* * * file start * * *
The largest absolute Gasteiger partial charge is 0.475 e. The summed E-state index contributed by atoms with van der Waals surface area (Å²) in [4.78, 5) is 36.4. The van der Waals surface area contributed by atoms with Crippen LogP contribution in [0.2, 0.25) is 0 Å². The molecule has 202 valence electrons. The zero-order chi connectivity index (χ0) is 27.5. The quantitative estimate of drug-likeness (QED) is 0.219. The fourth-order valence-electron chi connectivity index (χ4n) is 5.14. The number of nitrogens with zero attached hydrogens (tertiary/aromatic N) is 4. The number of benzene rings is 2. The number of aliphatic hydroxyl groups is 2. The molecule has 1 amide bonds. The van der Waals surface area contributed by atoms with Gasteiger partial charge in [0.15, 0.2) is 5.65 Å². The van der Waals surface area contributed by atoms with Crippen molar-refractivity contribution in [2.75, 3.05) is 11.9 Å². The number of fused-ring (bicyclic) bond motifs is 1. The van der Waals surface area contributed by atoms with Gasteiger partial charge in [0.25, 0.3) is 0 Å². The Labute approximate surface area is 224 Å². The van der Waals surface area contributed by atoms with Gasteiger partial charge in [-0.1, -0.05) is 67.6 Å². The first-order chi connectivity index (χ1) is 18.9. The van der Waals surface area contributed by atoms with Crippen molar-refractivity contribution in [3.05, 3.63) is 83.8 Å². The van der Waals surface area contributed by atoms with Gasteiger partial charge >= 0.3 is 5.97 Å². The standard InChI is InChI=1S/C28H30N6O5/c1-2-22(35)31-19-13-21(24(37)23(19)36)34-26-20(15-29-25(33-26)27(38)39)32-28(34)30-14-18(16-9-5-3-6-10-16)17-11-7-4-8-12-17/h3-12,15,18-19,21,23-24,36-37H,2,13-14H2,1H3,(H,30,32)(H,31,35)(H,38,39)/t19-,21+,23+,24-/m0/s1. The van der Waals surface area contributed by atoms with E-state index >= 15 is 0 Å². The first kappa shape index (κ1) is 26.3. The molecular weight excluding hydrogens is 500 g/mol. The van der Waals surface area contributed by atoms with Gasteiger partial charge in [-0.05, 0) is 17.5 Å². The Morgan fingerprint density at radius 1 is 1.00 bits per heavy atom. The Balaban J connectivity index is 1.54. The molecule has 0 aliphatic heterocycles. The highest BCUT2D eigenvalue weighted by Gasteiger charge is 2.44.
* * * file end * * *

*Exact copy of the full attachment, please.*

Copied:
The largest absolute Gasteiger partial charge is 0.475 e. The summed E-state index contributed by atoms with van der Waals surface area (Å²) in [4.78, 5) is 36.4. The van der Waals surface area contributed by atoms with Crippen LogP contribution in [0.2, 0.25) is 0 Å². The molecule has 202 valence electrons. The zero-order chi connectivity index (χ0) is 27.5. The quantitative estimate of drug-likeness (QED) is 0.219. The fourth-order valence-electron chi connectivity index (χ4n) is 5.14. The number of nitrogens with zero attached hydrogens (tertiary/aromatic N) is 4. The number of benzene rings is 2. The number of aliphatic hydroxyl groups is 2. The molecule has 1 amide bonds. The van der Waals surface area contributed by atoms with Gasteiger partial charge in [0.15, 0.2) is 5.65 Å². The van der Waals surface area contributed by atoms with Crippen molar-refractivity contribution in [2.75, 3.05) is 11.9 Å². The number of fused-ring (bicyclic) bond motifs is 1. The van der Waals surface area contributed by atoms with Gasteiger partial charge in [0.25, 0.3) is 0 Å². The Labute approximate surface area is 224 Å². The van der Waals surface area contributed by atoms with Gasteiger partial charge in [-0.1, -0.05) is 67.6 Å². The first-order chi connectivity index (χ1) is 18.9. The van der Waals surface area contributed by atoms with Crippen molar-refractivity contribution in [3.05, 3.63) is 83.8 Å². The van der Waals surface area contributed by atoms with Gasteiger partial charge >= 0.3 is 5.97 Å². The standard InChI is InChI=1S/C28H30N6O5/c1-2-22(35)31-19-13-21(24(37)23(19)36)34-26-20(15-29-25(33-26)27(38)39)32-28(34)30-14-18(16-9-5-3-6-10-16)17-11-7-4-8-12-17/h3-12,15,18-19,21,23-24,36-37H,2,13-14H2,1H3,(H,30,32)(H,31,35)(H,38,39)/t19-,21+,23+,24-/m0/s1. The van der Waals surface area contributed by atoms with E-state index >= 15 is 0 Å². The first kappa shape index (κ1) is 26.3. The molecular weight excluding hydrogens is 500 g/mol. The van der Waals surface area contributed by atoms with Gasteiger partial charge in [-0.05, 0) is 17.5 Å². The Morgan fingerprint density at radius 1 is 1.00 bits per heavy atom. The Balaban J connectivity index is 1.54. The molecule has 0 aliphatic heterocycles. The highest BCUT2D eigenvalue weighted by Gasteiger charge is 2.44.